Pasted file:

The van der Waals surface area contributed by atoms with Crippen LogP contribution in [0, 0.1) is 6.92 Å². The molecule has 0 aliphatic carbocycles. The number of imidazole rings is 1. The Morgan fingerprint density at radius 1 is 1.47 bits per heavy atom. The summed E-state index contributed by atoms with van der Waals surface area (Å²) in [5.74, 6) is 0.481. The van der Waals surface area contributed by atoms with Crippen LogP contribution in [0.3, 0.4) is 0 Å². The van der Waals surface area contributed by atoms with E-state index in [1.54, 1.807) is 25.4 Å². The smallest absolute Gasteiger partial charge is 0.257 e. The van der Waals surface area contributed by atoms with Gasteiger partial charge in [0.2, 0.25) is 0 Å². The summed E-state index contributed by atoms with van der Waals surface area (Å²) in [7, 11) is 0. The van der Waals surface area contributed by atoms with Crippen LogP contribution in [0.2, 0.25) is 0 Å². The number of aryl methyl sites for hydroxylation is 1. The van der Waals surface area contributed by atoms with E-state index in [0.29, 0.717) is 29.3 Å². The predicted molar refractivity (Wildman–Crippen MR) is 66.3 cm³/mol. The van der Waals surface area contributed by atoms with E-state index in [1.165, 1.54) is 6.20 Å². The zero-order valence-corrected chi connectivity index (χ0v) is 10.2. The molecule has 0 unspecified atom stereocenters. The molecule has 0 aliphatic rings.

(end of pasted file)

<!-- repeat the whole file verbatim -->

The van der Waals surface area contributed by atoms with Crippen LogP contribution in [0, 0.1) is 6.92 Å². The molecule has 0 aliphatic carbocycles. The number of imidazole rings is 1. The Morgan fingerprint density at radius 1 is 1.47 bits per heavy atom. The summed E-state index contributed by atoms with van der Waals surface area (Å²) in [5.74, 6) is 0.481. The van der Waals surface area contributed by atoms with Crippen LogP contribution in [0.3, 0.4) is 0 Å². The van der Waals surface area contributed by atoms with E-state index in [1.54, 1.807) is 25.4 Å². The smallest absolute Gasteiger partial charge is 0.257 e. The van der Waals surface area contributed by atoms with Gasteiger partial charge in [0.2, 0.25) is 0 Å². The summed E-state index contributed by atoms with van der Waals surface area (Å²) in [7, 11) is 0. The van der Waals surface area contributed by atoms with Crippen LogP contribution in [0.2, 0.25) is 0 Å². The number of aryl methyl sites for hydroxylation is 1. The van der Waals surface area contributed by atoms with E-state index in [0.29, 0.717) is 29.3 Å². The predicted molar refractivity (Wildman–Crippen MR) is 66.3 cm³/mol. The van der Waals surface area contributed by atoms with E-state index in [1.165, 1.54) is 6.20 Å². The zero-order valence-corrected chi connectivity index (χ0v) is 10.2. The molecule has 0 unspecified atom stereocenters. The molecule has 0 aliphatic rings.